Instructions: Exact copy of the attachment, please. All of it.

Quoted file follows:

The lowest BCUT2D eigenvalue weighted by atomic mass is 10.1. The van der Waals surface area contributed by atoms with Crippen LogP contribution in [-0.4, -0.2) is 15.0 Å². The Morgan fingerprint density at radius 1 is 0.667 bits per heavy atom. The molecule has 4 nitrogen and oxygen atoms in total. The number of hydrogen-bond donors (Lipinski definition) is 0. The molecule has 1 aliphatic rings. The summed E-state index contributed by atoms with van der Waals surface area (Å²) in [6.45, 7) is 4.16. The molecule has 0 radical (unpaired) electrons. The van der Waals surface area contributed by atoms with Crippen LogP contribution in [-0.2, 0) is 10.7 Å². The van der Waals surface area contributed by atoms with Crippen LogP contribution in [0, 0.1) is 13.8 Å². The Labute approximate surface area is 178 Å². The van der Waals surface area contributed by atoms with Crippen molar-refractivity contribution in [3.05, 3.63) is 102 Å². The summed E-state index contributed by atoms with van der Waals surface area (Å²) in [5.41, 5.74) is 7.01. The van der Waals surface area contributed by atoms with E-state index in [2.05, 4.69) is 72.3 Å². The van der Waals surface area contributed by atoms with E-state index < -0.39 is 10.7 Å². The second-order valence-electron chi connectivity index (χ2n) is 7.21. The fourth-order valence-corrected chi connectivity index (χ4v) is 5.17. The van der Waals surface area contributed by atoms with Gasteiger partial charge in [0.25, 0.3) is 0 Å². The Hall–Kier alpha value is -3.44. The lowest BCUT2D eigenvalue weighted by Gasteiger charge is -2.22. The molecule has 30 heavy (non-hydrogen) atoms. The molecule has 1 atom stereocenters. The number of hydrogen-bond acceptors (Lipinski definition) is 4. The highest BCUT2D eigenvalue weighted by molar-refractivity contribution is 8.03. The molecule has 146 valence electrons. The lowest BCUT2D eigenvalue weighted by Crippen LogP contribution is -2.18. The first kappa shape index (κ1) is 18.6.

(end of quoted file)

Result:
The lowest BCUT2D eigenvalue weighted by atomic mass is 10.1. The van der Waals surface area contributed by atoms with Crippen LogP contribution in [-0.4, -0.2) is 15.0 Å². The Morgan fingerprint density at radius 1 is 0.667 bits per heavy atom. The molecule has 4 nitrogen and oxygen atoms in total. The number of hydrogen-bond donors (Lipinski definition) is 0. The molecule has 1 aliphatic rings. The summed E-state index contributed by atoms with van der Waals surface area (Å²) in [6.45, 7) is 4.16. The molecule has 0 radical (unpaired) electrons. The van der Waals surface area contributed by atoms with Crippen LogP contribution in [-0.2, 0) is 10.7 Å². The van der Waals surface area contributed by atoms with Crippen LogP contribution in [0, 0.1) is 13.8 Å². The Labute approximate surface area is 178 Å². The van der Waals surface area contributed by atoms with Crippen molar-refractivity contribution in [3.05, 3.63) is 102 Å². The summed E-state index contributed by atoms with van der Waals surface area (Å²) in [5.41, 5.74) is 7.01. The van der Waals surface area contributed by atoms with E-state index in [2.05, 4.69) is 72.3 Å². The van der Waals surface area contributed by atoms with E-state index < -0.39 is 10.7 Å². The second-order valence-electron chi connectivity index (χ2n) is 7.21. The fourth-order valence-corrected chi connectivity index (χ4v) is 5.17. The van der Waals surface area contributed by atoms with Gasteiger partial charge in [0.25, 0.3) is 0 Å². The Hall–Kier alpha value is -3.44. The lowest BCUT2D eigenvalue weighted by Gasteiger charge is -2.22. The molecule has 30 heavy (non-hydrogen) atoms. The molecule has 1 atom stereocenters. The number of hydrogen-bond acceptors (Lipinski definition) is 4. The highest BCUT2D eigenvalue weighted by molar-refractivity contribution is 8.03. The molecule has 146 valence electrons. The lowest BCUT2D eigenvalue weighted by Crippen LogP contribution is -2.18. The first kappa shape index (κ1) is 18.6.